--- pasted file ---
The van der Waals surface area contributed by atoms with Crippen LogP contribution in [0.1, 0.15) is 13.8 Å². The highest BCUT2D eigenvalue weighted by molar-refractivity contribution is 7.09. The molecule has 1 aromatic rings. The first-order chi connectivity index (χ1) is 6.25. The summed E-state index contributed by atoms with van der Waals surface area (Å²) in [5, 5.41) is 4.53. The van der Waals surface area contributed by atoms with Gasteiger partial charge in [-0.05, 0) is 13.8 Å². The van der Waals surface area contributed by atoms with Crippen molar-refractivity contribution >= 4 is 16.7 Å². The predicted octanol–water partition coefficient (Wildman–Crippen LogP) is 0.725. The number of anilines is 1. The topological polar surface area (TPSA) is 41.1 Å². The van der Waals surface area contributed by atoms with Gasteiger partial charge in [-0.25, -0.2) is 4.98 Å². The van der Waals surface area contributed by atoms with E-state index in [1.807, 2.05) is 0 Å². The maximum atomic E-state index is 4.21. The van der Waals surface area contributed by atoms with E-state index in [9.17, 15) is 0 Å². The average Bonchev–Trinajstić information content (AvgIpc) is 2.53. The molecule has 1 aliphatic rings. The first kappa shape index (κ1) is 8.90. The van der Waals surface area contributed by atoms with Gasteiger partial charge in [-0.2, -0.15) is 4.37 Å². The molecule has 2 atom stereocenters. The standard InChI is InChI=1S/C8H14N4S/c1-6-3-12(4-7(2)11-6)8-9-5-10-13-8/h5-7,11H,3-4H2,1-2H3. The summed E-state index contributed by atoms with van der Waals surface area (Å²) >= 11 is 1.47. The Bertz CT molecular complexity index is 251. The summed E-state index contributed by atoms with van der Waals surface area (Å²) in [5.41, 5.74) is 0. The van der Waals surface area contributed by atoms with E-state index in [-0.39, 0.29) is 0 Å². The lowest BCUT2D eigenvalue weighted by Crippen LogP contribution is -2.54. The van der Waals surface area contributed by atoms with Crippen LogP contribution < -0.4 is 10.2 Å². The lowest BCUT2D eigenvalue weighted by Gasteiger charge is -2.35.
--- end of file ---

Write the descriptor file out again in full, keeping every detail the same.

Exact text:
The van der Waals surface area contributed by atoms with Crippen LogP contribution in [0.1, 0.15) is 13.8 Å². The highest BCUT2D eigenvalue weighted by molar-refractivity contribution is 7.09. The molecule has 1 aromatic rings. The first-order chi connectivity index (χ1) is 6.25. The summed E-state index contributed by atoms with van der Waals surface area (Å²) in [5, 5.41) is 4.53. The van der Waals surface area contributed by atoms with Gasteiger partial charge in [-0.05, 0) is 13.8 Å². The van der Waals surface area contributed by atoms with Crippen molar-refractivity contribution >= 4 is 16.7 Å². The predicted octanol–water partition coefficient (Wildman–Crippen LogP) is 0.725. The number of anilines is 1. The topological polar surface area (TPSA) is 41.1 Å². The van der Waals surface area contributed by atoms with Gasteiger partial charge in [-0.25, -0.2) is 4.98 Å². The van der Waals surface area contributed by atoms with E-state index in [1.807, 2.05) is 0 Å². The maximum atomic E-state index is 4.21. The van der Waals surface area contributed by atoms with E-state index in [9.17, 15) is 0 Å². The average Bonchev–Trinajstić information content (AvgIpc) is 2.53. The molecule has 1 aliphatic rings. The first kappa shape index (κ1) is 8.90. The van der Waals surface area contributed by atoms with Gasteiger partial charge in [-0.2, -0.15) is 4.37 Å². The molecule has 2 atom stereocenters. The standard InChI is InChI=1S/C8H14N4S/c1-6-3-12(4-7(2)11-6)8-9-5-10-13-8/h5-7,11H,3-4H2,1-2H3. The summed E-state index contributed by atoms with van der Waals surface area (Å²) >= 11 is 1.47. The Bertz CT molecular complexity index is 251. The summed E-state index contributed by atoms with van der Waals surface area (Å²) in [5.41, 5.74) is 0. The van der Waals surface area contributed by atoms with E-state index in [-0.39, 0.29) is 0 Å². The lowest BCUT2D eigenvalue weighted by Crippen LogP contribution is -2.54. The van der Waals surface area contributed by atoms with Crippen LogP contribution < -0.4 is 10.2 Å². The lowest BCUT2D eigenvalue weighted by Gasteiger charge is -2.35.